The effect of the intake of macronutrients on the microbiome was more delicate, with the strongest association detected with consumption of a high fat diet, specifically between intake of PUFAs and intestinal microbiome composition. This association was consistently detected by beta diversity analysis, implying shifts of bacterial community composition. Apart from bacterial features that were simultaneously associated with SES, BMIZ score and other macronutrients intake, PUFAs consumption was independently related with an overrepresentation of Lachnobacterium. Children from lower SES consumed significantly higher percentages of daily energy from dietary fat, and in this group, PUFAs intake was associated with the largest number of differentially abundant bacterial features, including an independent positive association with Lactobacillus, and inverse association with Bacteroides and members of Rikenellaceae. Intake of MUFAs was associated with several bacterial features, none of which was independently associated with MUFA alone, thus, the effect was more delicate and was not associated with overall microbiome composition alterations. This can be explained by the frequent use of olive oil [21], i.e., Oleic acid, in the traditional Arab diet; however, since the intake of MUFAs was equally distributed across the study groups, the associations with the intestinal microbiome were weaker.
The consumption of PUFAs has been widely investigated in relation to cardiovascular diseases, and excessive intake of dietary PUFAs, especially omega-6 fatty acids, such as linoleic acids, and imbalances of the omega-6/omega-3 ratio contribute to metabolic disease along with chronic inflammation [64]. In this cohort, most PUFAs are derived from the intake of foods rich in linoleic acid, including safflower oil, meat, poultry and eggs and limited intake of food sources of linolenic acid, which can be partly explained by the relatively low intake of fish among Arab adolescents [22]. These results are important considering the high burden of heart disease, stroke and diabetes among Arabs in Israel, in addition to high prevalence of obesity and low physical activity [22,65]. Tailored nutritional education programs in this group can be beneficial in treatment and prevention of childhood obesity, thereby aiding in the prevention of cardiometabolic diseases in adulthood.
Simultaneously, high fat diets and nutritional PUFAs have recently been the focus of attention in association with the intestinal microbiome, independently from obesity [62,64]. Intestinal bacteria mediate saturation of PUFAs derived from dietary fat as a detoxifying mechanism in the gastrointestinal tract. To date, various gut microbes have been identified as producing PUFAs-derived intermediate metabolites, specifically and in line with our findings, Lactobacillus [66,67]; however, an integrated understanding of the effects of various PUFAs metabolites on host physiology remains elusive, especially during childhood, an important window of opportunity to establish long-lasting health and well-being.
The strengths of the current study include a homogenous cohort of participants from the same ethnic group and geographic location, thereby minimizing the microbial variations attributed to ethnic origin and cultural lifestyle habits. Moreover, our multivariable analysis encompassed environmental determinants, i.e., SES and anthropometric measurements and an in-depth dietary analysis, in an understudied age group. Thus, our results provide new evidence in the field of child growth and development, diet and the intestinal microbiome. Moreover, all the data collected in this study were obtained by trained professionals, thus minimizing the potential for collection errors. Our study has limitations. First, the dietary data were collected using the 24-h recall, which is subject to recall bias and depends on memory, cooperation, and communication ability. We attempted to overcome this by the recruitment of trained, Arabic speaking interviewers, provided standardized training and quality control, and interviewed child–mother pairs to collect accurate information on dietary intake. Moreover, although this cohort focused on preadolescents in the relatively narrow age range of 10–12 years, there were significant differences in the median age between the two SES groups. Our stratified analysis by SES group address this limitation since age is an important potential modifier of the intestinal microbiome. Given the cross-sectional design of our study, we cannot determine the direction of the associations between SES, obesity, and microbiome. More studies are needed to prospectively assess the alterations of the intestinal microbiome with the child’s growth, with close monitoring of changes in diet and BMI. Our findings emphasize the need to expand research in the field of child health from a narrow focus on the first two to three years of life to a wider holistic approach that embraces the varying needs across the lifespan [2,12,68].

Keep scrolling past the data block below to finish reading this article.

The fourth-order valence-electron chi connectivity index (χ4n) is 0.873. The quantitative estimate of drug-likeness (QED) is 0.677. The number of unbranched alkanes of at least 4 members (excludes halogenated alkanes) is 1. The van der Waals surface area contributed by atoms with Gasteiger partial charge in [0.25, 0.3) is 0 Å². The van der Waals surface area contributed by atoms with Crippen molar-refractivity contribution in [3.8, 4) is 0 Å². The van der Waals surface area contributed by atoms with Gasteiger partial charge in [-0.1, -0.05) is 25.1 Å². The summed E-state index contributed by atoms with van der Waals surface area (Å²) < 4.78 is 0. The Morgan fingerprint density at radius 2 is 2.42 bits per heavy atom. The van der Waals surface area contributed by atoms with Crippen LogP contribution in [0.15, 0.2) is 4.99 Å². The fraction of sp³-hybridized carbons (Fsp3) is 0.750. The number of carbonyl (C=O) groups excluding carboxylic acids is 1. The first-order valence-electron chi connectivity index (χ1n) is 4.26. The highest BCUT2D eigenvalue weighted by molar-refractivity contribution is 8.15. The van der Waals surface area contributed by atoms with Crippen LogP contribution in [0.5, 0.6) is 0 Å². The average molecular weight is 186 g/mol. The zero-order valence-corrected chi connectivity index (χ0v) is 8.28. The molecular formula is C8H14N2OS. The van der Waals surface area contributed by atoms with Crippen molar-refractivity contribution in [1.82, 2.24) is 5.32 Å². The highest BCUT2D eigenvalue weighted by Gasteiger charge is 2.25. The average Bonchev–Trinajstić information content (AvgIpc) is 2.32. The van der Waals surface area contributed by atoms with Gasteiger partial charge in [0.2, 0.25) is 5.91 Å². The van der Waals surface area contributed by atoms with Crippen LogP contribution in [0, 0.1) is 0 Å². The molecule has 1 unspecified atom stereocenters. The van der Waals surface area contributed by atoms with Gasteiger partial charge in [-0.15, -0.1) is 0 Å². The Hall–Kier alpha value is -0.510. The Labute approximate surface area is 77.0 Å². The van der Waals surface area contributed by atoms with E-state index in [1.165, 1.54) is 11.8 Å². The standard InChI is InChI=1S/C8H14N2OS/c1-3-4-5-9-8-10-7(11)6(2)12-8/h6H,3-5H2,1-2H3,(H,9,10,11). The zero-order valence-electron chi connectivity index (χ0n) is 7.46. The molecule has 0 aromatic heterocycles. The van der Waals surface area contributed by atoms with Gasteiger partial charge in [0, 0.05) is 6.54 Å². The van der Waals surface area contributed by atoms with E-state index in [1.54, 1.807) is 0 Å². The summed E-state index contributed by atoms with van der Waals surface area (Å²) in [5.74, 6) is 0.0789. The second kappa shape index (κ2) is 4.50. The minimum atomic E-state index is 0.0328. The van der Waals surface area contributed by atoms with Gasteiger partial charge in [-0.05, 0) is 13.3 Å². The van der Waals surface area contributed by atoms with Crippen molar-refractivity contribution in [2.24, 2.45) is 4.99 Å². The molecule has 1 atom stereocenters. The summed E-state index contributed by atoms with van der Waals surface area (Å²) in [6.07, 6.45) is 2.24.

5. Conclusions

The intestinal microbiome during the crucial developmental window of early preadolescence is profoundly affected by the child’s environment, i.e., SES. Moreover, BMI and dietary habits have an additional, more delicate, yet significant effect on microbial diversity and composition. The effect of macronutrients, and especially PUFAs, was detected even though the cohort consisted of a relatively homogenous group, in terms of culturally determined dietary habits.

Supplementary Materials